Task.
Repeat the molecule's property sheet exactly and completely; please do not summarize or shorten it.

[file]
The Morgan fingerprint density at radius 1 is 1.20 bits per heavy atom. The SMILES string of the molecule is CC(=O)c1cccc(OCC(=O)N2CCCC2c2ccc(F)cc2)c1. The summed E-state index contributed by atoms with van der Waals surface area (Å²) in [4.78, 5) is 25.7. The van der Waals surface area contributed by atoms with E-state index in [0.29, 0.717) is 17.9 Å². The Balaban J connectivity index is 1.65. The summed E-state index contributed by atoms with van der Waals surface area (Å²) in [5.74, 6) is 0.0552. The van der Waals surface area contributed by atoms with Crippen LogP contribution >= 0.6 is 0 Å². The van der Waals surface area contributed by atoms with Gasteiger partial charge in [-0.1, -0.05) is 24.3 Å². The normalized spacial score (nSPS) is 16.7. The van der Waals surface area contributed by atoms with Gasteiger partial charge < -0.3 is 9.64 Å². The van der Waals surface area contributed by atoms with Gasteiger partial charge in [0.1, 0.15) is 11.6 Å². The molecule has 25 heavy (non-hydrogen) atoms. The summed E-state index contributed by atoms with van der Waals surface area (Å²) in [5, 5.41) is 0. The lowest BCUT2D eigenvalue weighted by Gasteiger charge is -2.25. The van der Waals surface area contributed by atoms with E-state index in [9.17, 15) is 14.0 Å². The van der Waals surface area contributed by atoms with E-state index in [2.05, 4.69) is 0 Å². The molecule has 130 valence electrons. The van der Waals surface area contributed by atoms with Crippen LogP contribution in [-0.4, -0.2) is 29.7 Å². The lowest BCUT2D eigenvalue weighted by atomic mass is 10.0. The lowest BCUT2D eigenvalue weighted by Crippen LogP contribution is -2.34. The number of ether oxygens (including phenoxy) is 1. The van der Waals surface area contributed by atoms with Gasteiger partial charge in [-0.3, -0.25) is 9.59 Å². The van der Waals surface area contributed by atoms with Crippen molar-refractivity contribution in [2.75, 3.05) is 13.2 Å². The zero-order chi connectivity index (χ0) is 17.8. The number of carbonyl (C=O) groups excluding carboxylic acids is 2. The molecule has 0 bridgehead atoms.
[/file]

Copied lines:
The Morgan fingerprint density at radius 1 is 1.20 bits per heavy atom. The SMILES string of the molecule is CC(=O)c1cccc(OCC(=O)N2CCCC2c2ccc(F)cc2)c1. The summed E-state index contributed by atoms with van der Waals surface area (Å²) in [4.78, 5) is 25.7. The van der Waals surface area contributed by atoms with E-state index in [0.29, 0.717) is 17.9 Å². The Balaban J connectivity index is 1.65. The summed E-state index contributed by atoms with van der Waals surface area (Å²) in [5.74, 6) is 0.0552. The van der Waals surface area contributed by atoms with Crippen LogP contribution >= 0.6 is 0 Å². The van der Waals surface area contributed by atoms with Gasteiger partial charge in [-0.1, -0.05) is 24.3 Å². The normalized spacial score (nSPS) is 16.7. The van der Waals surface area contributed by atoms with Gasteiger partial charge < -0.3 is 9.64 Å². The van der Waals surface area contributed by atoms with Gasteiger partial charge in [0.1, 0.15) is 11.6 Å². The molecule has 25 heavy (non-hydrogen) atoms. The summed E-state index contributed by atoms with van der Waals surface area (Å²) in [5, 5.41) is 0. The lowest BCUT2D eigenvalue weighted by Gasteiger charge is -2.25. The van der Waals surface area contributed by atoms with E-state index in [9.17, 15) is 14.0 Å². The van der Waals surface area contributed by atoms with E-state index in [2.05, 4.69) is 0 Å². The molecule has 130 valence electrons. The van der Waals surface area contributed by atoms with Crippen LogP contribution in [-0.4, -0.2) is 29.7 Å². The lowest BCUT2D eigenvalue weighted by atomic mass is 10.0. The lowest BCUT2D eigenvalue weighted by Crippen LogP contribution is -2.34. The number of ether oxygens (including phenoxy) is 1. The van der Waals surface area contributed by atoms with Gasteiger partial charge in [-0.3, -0.25) is 9.59 Å². The van der Waals surface area contributed by atoms with Crippen molar-refractivity contribution in [2.75, 3.05) is 13.2 Å². The zero-order chi connectivity index (χ0) is 17.8. The number of carbonyl (C=O) groups excluding carboxylic acids is 2. The molecule has 0 bridgehead atoms.